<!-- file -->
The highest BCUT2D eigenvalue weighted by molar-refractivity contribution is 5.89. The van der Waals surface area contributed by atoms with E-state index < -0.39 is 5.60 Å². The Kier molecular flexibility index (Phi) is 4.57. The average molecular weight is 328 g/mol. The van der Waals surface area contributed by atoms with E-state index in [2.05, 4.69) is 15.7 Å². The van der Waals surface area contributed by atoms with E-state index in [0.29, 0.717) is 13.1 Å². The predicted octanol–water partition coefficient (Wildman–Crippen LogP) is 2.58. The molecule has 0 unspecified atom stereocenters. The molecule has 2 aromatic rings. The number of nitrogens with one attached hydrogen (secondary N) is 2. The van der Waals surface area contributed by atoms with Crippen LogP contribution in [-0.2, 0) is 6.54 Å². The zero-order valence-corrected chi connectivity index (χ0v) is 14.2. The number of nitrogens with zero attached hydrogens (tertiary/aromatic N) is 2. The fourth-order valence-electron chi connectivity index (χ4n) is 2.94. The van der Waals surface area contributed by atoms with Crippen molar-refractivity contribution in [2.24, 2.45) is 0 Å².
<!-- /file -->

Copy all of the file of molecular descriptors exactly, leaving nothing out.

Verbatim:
The highest BCUT2D eigenvalue weighted by molar-refractivity contribution is 5.89. The van der Waals surface area contributed by atoms with E-state index < -0.39 is 5.60 Å². The Kier molecular flexibility index (Phi) is 4.57. The average molecular weight is 328 g/mol. The van der Waals surface area contributed by atoms with E-state index in [2.05, 4.69) is 15.7 Å². The van der Waals surface area contributed by atoms with E-state index in [0.29, 0.717) is 13.1 Å². The predicted octanol–water partition coefficient (Wildman–Crippen LogP) is 2.58. The molecule has 0 unspecified atom stereocenters. The molecule has 2 aromatic rings. The number of nitrogens with one attached hydrogen (secondary N) is 2. The van der Waals surface area contributed by atoms with Crippen LogP contribution in [-0.2, 0) is 6.54 Å². The zero-order valence-corrected chi connectivity index (χ0v) is 14.2. The number of nitrogens with zero attached hydrogens (tertiary/aromatic N) is 2. The fourth-order valence-electron chi connectivity index (χ4n) is 2.94. The van der Waals surface area contributed by atoms with Crippen molar-refractivity contribution in [2.24, 2.45) is 0 Å².